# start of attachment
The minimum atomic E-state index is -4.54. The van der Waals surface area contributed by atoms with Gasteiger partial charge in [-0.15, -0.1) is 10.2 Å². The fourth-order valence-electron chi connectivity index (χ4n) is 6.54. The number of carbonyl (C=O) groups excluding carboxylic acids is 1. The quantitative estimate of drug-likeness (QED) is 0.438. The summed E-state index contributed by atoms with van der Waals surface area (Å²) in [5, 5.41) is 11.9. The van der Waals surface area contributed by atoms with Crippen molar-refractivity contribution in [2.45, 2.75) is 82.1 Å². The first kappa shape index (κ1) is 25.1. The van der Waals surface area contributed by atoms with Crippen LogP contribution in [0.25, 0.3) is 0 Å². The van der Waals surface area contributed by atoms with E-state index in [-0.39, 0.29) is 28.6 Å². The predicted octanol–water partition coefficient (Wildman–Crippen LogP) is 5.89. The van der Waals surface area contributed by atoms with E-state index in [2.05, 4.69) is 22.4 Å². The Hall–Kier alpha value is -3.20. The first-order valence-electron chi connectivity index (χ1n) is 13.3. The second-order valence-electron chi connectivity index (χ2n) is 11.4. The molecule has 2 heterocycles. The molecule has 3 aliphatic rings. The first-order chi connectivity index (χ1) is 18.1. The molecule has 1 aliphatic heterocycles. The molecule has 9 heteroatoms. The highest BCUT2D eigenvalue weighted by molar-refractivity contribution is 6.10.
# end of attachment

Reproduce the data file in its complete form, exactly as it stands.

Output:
The minimum atomic E-state index is -4.54. The van der Waals surface area contributed by atoms with Gasteiger partial charge in [-0.15, -0.1) is 10.2 Å². The fourth-order valence-electron chi connectivity index (χ4n) is 6.54. The number of carbonyl (C=O) groups excluding carboxylic acids is 1. The quantitative estimate of drug-likeness (QED) is 0.438. The summed E-state index contributed by atoms with van der Waals surface area (Å²) in [5, 5.41) is 11.9. The van der Waals surface area contributed by atoms with Crippen molar-refractivity contribution in [2.45, 2.75) is 82.1 Å². The first kappa shape index (κ1) is 25.1. The van der Waals surface area contributed by atoms with Crippen LogP contribution in [0.25, 0.3) is 0 Å². The van der Waals surface area contributed by atoms with E-state index in [-0.39, 0.29) is 28.6 Å². The predicted octanol–water partition coefficient (Wildman–Crippen LogP) is 5.89. The van der Waals surface area contributed by atoms with E-state index in [2.05, 4.69) is 22.4 Å². The Hall–Kier alpha value is -3.20. The first-order valence-electron chi connectivity index (χ1n) is 13.3. The second-order valence-electron chi connectivity index (χ2n) is 11.4. The molecule has 2 heterocycles. The molecule has 3 aliphatic rings. The first-order chi connectivity index (χ1) is 18.1. The molecule has 1 aliphatic heterocycles. The molecule has 9 heteroatoms. The highest BCUT2D eigenvalue weighted by molar-refractivity contribution is 6.10.